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Abu Dhabi marine research vessel sets sail for climate change mission

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ABU DHABI – With the launch of ‘Jaywun’, the Middle East’s most advanced oceanographic research vessel equipped with state-of-the-art technology to help combat climate change, the Environment Agency of Abu Dhabi (EAD) is on a mission to further strengthen the UAE’s global presence Study where you are on the map and step up climate action.

Through a range of projects, initiatives and policies, Abu Dhabi is poised to achieve sustainable economic development while protecting the emirate’s rich environment and biodiversity.

Environmental protection tops national agenda

“Since the establishment of the UAE, the late Sheikh Zayed bin Sultan Al Nahyan put the protection of the environment and biodiversity at the top of the national agenda. The environment has always been at the heart of our policies and development process,” said EAD Land and Ahmed Al Hashemi, executive director of the Marine Biodiversity Sector, told The Jordan Times at a recent meeting.

“We have always been keen to balance economic growth and development with maintaining sustainability. Now we are deploying the latest technologies, including a recently launched state-of-the-art research vessel, to help us make more informed decisions to ensure environmental protected, taking into account continued economic growth,” he added.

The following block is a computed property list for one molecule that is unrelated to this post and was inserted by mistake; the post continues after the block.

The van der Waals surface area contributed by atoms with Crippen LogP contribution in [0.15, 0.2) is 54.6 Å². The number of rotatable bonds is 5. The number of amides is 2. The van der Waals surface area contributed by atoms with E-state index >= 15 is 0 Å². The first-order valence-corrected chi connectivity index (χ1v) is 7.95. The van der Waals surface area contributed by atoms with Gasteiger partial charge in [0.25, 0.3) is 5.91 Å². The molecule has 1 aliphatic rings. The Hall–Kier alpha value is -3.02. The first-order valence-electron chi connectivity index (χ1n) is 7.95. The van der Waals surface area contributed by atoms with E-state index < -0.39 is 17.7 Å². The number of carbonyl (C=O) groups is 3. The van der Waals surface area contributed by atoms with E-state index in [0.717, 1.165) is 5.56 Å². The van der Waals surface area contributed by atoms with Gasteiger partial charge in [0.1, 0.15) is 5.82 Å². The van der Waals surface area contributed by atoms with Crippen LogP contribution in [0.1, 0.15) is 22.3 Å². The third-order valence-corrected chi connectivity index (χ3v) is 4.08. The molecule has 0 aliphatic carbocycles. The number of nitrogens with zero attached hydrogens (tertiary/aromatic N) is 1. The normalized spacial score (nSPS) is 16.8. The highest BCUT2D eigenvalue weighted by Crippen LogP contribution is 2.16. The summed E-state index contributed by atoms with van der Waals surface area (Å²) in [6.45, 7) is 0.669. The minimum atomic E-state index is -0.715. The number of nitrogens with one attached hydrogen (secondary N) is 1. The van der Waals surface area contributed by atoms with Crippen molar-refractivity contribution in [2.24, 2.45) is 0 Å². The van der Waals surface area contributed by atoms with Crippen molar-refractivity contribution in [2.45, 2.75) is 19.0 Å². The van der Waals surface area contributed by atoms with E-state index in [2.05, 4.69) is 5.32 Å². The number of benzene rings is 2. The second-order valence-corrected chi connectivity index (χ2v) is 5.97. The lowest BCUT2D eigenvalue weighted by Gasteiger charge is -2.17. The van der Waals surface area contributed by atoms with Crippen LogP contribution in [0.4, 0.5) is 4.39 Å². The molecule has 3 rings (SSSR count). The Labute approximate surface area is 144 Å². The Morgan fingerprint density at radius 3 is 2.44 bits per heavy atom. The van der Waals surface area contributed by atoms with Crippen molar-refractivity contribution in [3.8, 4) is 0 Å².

advanced research vessel

Al Hashemi said Abu Dhabi recently launched the most advanced marine research vessel in the Middle East to help protect the emirate’s marine life amidst the various impacts of climate change.

The name of the vessel “Jaywun” symbolizes a type of pearl of the highest quality and value. He said the ship will help preserve the emirate’s rich, unique and diverse marine environment and biodiversity.

The ship can accommodate approximately 30 people and is equipped with the latest research equipment, including six laboratories for studying samples.

It also includes a remote-controlled submarine that will operate within UAE territorial waters in the Arabian Gulf and Sea of ​​Oman and will allow the agency to complete research on the marine environment and fish populations in waters above 10 meters deep.